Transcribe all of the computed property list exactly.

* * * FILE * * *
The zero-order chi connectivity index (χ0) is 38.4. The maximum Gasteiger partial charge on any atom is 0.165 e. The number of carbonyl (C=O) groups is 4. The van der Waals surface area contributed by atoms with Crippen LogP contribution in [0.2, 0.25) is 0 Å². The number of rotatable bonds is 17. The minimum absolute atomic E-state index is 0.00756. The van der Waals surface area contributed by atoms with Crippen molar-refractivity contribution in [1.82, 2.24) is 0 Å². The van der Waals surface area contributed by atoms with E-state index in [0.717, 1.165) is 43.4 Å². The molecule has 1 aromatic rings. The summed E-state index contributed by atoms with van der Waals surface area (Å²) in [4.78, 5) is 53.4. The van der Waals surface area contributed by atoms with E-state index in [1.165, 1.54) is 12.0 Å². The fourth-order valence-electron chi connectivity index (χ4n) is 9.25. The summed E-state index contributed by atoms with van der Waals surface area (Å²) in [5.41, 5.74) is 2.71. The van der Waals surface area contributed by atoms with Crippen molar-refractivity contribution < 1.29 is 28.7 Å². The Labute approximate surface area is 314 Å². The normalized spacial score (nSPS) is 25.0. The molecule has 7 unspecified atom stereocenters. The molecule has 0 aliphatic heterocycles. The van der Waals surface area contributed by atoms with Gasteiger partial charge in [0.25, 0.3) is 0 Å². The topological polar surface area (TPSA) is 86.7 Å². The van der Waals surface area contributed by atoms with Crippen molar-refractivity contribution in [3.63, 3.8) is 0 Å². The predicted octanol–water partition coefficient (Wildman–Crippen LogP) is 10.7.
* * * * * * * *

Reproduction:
The zero-order chi connectivity index (χ0) is 38.4. The maximum Gasteiger partial charge on any atom is 0.165 e. The number of carbonyl (C=O) groups is 4. The van der Waals surface area contributed by atoms with Crippen LogP contribution in [0.2, 0.25) is 0 Å². The number of rotatable bonds is 17. The minimum absolute atomic E-state index is 0.00756. The van der Waals surface area contributed by atoms with Crippen molar-refractivity contribution in [1.82, 2.24) is 0 Å². The van der Waals surface area contributed by atoms with E-state index in [0.717, 1.165) is 43.4 Å². The molecule has 1 aromatic rings. The summed E-state index contributed by atoms with van der Waals surface area (Å²) in [4.78, 5) is 53.4. The van der Waals surface area contributed by atoms with E-state index in [1.165, 1.54) is 12.0 Å². The fourth-order valence-electron chi connectivity index (χ4n) is 9.25. The summed E-state index contributed by atoms with van der Waals surface area (Å²) in [5.41, 5.74) is 2.71. The van der Waals surface area contributed by atoms with Crippen molar-refractivity contribution < 1.29 is 28.7 Å². The Labute approximate surface area is 314 Å². The normalized spacial score (nSPS) is 25.0. The molecule has 7 unspecified atom stereocenters. The molecule has 0 aliphatic heterocycles. The van der Waals surface area contributed by atoms with Gasteiger partial charge in [0.25, 0.3) is 0 Å². The topological polar surface area (TPSA) is 86.7 Å². The van der Waals surface area contributed by atoms with Crippen molar-refractivity contribution in [3.63, 3.8) is 0 Å². The predicted octanol–water partition coefficient (Wildman–Crippen LogP) is 10.7.